The aspects of Mara are psychologically aspects of the Buddha himself. These stories are not historical truths but psychological truths. Your daemons are within you and you are the one that needs to accommodate them skillfully. The story of the Buddha’s temptations is a story of the Buddha’s struggle with his own inmost thoughts, urges, daemons. He did not conquer them; he came into accord with them. Consider the analogy of an apartment building. Once you may have lived on the first floor, but in time you moved to an apartment on the fourth floor. Now, just because you have ascended to the fourth floor does not mean that you have demolished the three lower stories of the building. They are still there; they must be still there. You need your lower levels to support where you are now.[4]

Even the third Mara form – Death – is not evil per se. If you perceive death as a bad thing, you will turn this inevitable fact of life into a demon. But when seen for what it is (just another door), death is neither good nor evil: it is an essential and necessary part of life. Life is constantly pouring towards death. When we fear it, when we think that death is a problem to be solved, a failure, a mistake, we empower a daemon who makes life miserable. This is not the skillful way to treat a daemon.

Daemons are energy: there is nothing inherently good or bad about anger, or fear or any emotion. There are times when anger is necessary; it provides the energy needed to help us correct some injustice. Fear is, at times, necessary to protect us or our families. But, at times, anger or fear can be unskillfully acted upon. Like a buddha, we do not try to stop being angry or fearful but rather we strive to be aware of anger or fear when it arises, so we can decide whether to leave this door closed or open it.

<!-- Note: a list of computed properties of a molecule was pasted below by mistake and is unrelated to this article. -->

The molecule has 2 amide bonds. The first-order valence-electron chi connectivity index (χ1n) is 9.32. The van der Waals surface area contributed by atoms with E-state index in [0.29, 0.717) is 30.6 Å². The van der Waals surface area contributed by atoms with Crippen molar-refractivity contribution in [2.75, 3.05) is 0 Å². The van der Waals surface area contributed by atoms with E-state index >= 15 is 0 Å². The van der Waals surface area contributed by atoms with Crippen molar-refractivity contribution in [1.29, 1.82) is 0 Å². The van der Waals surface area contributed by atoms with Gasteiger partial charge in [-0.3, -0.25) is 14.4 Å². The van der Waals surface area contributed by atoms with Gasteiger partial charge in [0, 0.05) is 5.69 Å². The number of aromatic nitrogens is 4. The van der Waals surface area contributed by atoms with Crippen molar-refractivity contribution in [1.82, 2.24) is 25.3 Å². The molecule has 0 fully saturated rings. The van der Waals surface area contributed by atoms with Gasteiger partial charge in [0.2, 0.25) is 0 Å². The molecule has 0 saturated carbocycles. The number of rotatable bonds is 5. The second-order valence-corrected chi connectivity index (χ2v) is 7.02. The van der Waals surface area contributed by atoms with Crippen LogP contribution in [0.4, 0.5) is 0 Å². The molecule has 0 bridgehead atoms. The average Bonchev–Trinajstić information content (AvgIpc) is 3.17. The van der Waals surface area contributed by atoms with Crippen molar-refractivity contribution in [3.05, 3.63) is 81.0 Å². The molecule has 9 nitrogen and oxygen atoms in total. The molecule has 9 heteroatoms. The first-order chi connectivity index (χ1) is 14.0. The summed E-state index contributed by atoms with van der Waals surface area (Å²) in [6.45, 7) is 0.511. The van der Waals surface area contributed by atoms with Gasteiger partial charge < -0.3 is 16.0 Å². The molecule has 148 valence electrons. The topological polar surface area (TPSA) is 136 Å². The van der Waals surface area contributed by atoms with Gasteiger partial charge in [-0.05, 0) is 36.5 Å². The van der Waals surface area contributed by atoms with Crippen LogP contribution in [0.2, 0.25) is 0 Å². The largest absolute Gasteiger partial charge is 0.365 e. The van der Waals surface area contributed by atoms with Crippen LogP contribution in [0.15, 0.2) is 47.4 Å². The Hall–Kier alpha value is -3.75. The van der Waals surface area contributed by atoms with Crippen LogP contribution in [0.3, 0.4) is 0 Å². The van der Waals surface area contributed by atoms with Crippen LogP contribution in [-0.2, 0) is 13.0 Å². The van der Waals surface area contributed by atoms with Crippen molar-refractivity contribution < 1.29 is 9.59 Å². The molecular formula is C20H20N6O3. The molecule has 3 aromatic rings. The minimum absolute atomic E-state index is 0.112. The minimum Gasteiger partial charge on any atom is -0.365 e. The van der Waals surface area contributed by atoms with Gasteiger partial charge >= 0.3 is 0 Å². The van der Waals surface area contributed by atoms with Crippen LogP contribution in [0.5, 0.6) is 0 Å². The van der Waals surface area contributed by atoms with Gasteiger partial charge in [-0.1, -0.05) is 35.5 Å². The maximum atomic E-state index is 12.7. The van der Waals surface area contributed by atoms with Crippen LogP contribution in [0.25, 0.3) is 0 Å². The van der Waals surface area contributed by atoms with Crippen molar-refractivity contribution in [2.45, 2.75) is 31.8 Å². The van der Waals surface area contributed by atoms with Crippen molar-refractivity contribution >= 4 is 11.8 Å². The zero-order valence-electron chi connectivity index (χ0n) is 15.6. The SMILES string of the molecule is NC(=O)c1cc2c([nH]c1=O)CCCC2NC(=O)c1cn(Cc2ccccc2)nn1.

This is a radically different approach to our daemons, but it is exactly what we are practicing in our Yin Yoga poses: accommodation with what is rather than trying to fix, change or overcome our challenges. If we look at our daemons as part of ourself, as necessary pieces of what makes us human and unique, we can come into a more skillful relationship with them. We allow the demons within to be and sit with them until we can see clearly what is the skillful action to take. Then, despite our daemon, or maybe because of him, we act. And like the Buddha, that action may be to remain still.

— For further study see Bernie’s upcoming new book – From the Gita to the Grail: Exploring Yoga Stories & Western Myths – to be released by Blue River Press in January 2014. —


  1. — In the Hebrew bible, he is often referred to as Ha-Satan: the adversary in the sense of a prosecuting attorney (think of Hamilton Berger versus Perry Mason.) With this interpretation, we can see that Ha-Satan is simply doing his job on behalf of the law of the land, or in this case, God.
  2. — See Living With the Devil by Stephen Batchelor, although some texts list five kinds of Mara.
  3. — See Sukhavti, by Joseph Campbell, produced by The Joseph Campbell Foundation, 2005.
  4. — Joseph Campbell points out that the first three floors are the first three chakras: once you get up to the fourth floor, the level of the heart chakra, your spiritual journey begins, but you still need the lower chakras: See A Joseph Campbell Companion.